Times-Picayune, The (New Orleans, LA) – Saturday, May 21, 2011
Author: Bruce Eggler and Michelle Krupa Staff writers
Call it the Sandra Wheeler Hester rule.
The New Orleans City Council this week adopted a comprehensive revision of its rules and regulations.
Most of the 41-page document is pretty dry stuff, dealing with matters of parliamentary procedure, council appointments, referring matters to committees and the like.
The one area that raised some controversy was the council’s desire to further tighten its already tight rules on public comment at its meetings.
The new rule limits comment on any agenda item to six minutes, with each speaker limited to three minutes, except that on zoning and other land-use issues, each side gets up to 15 minutes.
Mindful that a determined and talkative citizen such as “18-Wheeler” Hester might sign up for three minutes on a dozen or more agenda items at one meeting, the council also added a rule limiting each speaker to a total of six minutes per meeting, again excepting land-use issues, and further required that the speaker indicate at the start of the meeting how many minutes he or she wants for each item.
In fact, it has been months since the loudly loquacious Hester has attended a council meeting, though one never knows when she might show up again, and she is capable of disrupting a meeting badly enough to extend it by 30 or more minutes.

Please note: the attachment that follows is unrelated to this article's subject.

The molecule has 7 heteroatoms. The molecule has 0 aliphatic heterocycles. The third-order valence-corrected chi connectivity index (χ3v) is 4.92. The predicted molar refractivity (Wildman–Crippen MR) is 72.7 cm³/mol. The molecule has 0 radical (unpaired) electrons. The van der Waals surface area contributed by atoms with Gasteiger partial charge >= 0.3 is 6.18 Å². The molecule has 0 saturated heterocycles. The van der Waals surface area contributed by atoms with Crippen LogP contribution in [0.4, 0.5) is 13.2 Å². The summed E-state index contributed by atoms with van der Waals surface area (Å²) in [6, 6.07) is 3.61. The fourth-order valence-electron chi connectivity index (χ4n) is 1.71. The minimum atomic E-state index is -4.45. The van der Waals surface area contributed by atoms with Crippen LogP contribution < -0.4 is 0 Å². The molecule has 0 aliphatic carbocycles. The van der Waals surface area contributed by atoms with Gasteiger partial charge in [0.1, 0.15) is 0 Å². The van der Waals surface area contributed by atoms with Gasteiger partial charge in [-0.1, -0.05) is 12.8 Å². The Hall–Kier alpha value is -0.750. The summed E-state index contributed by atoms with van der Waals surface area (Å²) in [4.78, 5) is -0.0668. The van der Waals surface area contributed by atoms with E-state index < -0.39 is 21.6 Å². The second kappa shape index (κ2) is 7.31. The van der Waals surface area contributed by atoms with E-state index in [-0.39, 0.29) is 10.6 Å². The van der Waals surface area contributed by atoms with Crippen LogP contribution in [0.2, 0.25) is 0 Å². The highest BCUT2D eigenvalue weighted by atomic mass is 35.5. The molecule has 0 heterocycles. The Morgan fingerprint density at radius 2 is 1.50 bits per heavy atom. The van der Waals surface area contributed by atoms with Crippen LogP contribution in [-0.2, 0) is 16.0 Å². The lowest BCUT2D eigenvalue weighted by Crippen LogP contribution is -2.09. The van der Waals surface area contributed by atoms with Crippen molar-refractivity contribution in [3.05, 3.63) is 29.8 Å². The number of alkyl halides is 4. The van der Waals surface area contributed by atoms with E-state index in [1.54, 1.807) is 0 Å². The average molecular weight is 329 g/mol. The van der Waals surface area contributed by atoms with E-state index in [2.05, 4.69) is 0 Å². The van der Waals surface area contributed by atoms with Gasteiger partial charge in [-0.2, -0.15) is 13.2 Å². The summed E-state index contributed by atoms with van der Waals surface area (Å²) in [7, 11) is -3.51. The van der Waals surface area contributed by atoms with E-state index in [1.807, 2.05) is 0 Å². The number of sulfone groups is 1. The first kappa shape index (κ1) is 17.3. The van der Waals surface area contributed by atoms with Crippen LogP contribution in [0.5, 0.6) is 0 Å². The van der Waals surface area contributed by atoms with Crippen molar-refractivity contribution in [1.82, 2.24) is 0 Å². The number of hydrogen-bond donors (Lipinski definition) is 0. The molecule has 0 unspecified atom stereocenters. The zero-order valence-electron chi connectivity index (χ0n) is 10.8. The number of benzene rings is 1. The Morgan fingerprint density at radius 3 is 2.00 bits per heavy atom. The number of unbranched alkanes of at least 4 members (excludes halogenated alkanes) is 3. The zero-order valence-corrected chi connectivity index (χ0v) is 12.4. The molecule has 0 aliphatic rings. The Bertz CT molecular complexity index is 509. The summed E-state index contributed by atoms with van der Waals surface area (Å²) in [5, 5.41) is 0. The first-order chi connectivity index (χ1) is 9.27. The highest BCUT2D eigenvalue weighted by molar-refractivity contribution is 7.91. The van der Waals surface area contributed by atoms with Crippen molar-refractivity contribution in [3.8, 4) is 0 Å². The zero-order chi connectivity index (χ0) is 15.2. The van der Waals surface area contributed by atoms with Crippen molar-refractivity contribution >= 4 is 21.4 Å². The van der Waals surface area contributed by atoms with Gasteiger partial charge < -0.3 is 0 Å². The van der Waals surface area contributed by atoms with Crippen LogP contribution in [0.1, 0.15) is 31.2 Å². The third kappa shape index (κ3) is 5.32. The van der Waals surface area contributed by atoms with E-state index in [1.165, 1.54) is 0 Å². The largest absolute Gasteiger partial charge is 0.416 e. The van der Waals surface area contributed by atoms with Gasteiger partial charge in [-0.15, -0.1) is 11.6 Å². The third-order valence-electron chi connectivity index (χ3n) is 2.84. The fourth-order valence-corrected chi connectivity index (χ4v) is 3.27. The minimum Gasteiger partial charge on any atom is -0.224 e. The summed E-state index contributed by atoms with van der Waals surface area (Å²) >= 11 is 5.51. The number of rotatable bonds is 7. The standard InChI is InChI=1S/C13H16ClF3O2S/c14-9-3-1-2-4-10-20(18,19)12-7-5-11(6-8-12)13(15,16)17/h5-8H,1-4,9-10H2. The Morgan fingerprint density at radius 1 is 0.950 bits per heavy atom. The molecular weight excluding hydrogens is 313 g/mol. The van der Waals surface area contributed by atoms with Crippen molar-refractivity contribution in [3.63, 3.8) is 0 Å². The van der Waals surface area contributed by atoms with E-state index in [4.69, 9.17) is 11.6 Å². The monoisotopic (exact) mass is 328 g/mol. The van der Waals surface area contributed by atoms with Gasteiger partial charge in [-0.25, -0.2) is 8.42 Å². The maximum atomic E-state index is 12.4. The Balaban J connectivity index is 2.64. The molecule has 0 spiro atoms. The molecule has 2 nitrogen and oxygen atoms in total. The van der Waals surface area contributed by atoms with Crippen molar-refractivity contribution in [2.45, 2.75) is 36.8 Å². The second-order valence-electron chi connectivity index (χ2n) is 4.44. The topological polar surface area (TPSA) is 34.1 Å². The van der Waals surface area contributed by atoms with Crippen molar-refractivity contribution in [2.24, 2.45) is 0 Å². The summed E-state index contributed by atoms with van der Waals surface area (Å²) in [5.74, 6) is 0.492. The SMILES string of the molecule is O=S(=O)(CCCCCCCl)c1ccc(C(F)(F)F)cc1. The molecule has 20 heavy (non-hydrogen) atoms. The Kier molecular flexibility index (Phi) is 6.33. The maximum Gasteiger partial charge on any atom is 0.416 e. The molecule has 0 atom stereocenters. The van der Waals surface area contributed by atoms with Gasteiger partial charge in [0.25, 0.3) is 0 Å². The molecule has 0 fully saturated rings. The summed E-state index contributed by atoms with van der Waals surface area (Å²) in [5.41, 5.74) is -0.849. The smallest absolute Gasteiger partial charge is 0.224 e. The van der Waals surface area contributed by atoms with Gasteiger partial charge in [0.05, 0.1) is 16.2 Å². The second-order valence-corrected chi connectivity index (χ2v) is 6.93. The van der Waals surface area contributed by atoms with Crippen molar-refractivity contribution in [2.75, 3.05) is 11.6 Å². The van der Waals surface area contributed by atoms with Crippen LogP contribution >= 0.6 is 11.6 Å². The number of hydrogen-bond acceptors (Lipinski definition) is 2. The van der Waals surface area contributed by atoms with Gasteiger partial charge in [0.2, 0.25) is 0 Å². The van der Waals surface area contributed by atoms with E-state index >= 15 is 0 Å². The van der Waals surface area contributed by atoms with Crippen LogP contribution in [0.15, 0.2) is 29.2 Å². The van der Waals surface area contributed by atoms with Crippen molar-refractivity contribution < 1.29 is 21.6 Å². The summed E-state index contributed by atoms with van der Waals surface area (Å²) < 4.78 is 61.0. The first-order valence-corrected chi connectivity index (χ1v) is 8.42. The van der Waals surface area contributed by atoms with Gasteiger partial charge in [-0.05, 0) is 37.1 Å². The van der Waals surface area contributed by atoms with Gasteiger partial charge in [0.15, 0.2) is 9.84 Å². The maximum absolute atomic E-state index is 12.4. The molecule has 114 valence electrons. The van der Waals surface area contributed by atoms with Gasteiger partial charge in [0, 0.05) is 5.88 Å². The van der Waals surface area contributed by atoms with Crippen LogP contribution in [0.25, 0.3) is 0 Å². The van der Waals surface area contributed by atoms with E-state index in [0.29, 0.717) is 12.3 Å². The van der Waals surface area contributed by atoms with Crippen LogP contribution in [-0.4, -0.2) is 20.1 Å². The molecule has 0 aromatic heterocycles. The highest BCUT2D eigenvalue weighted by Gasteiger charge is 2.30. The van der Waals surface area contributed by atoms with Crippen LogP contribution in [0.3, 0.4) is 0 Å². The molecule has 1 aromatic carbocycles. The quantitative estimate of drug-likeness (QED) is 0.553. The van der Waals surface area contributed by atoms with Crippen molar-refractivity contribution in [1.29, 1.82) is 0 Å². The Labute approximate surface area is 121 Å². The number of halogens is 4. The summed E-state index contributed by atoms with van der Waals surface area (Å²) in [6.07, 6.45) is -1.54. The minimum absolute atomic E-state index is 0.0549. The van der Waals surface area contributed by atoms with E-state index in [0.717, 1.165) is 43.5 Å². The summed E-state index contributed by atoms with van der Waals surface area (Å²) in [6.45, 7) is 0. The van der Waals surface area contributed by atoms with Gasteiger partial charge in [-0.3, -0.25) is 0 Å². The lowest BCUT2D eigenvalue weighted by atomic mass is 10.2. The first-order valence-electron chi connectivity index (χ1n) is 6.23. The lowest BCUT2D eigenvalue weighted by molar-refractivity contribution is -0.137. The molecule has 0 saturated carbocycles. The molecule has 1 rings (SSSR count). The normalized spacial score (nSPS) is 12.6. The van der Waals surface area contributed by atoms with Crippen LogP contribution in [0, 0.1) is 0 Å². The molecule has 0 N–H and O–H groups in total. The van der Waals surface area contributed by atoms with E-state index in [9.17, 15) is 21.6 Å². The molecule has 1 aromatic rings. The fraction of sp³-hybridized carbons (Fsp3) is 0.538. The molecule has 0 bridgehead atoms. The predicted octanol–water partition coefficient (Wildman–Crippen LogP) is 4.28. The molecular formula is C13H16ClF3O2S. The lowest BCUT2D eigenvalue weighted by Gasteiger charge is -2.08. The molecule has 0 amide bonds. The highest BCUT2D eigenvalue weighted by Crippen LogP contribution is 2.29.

In general, though, public comment takes up far less time at council meetings than the members’ own often-rambling comments, and less than the seemingly interminable “special orders of business” the council schedules at the start of most meetings. Council members often spend the special orders heaping praise on people who have no need, or probably even desire, for such praise, or make speeches repeating platitudes they have uttered countless times before.
Two members of the public, longtime community activists Albert “Chui” Clark and George Mahdi, protested the new time limits.
Clark denounced the new rules, as he denounces almost everything the council does, as “racist” and said they are an example of how democracies become dictatorships. Mahdi told the council, “By right, there ain’t no time limit on justice,” and added, “You don’t get carte blanche on what you do.”
Councilman Jon Johnson pointed out to them that most issues coming before the council now are discussed first at committee meetings. “That’s the forum for lengthy discussion on public issues,” he said, noting that at the Legislature, the public never has an opportunity to address the full Senate or House.
There has been, however, a long tradition in the United States that the public is able to address local legislative bodies on public business.
Just don’t plan on doing it for more than six minutes a meeting.
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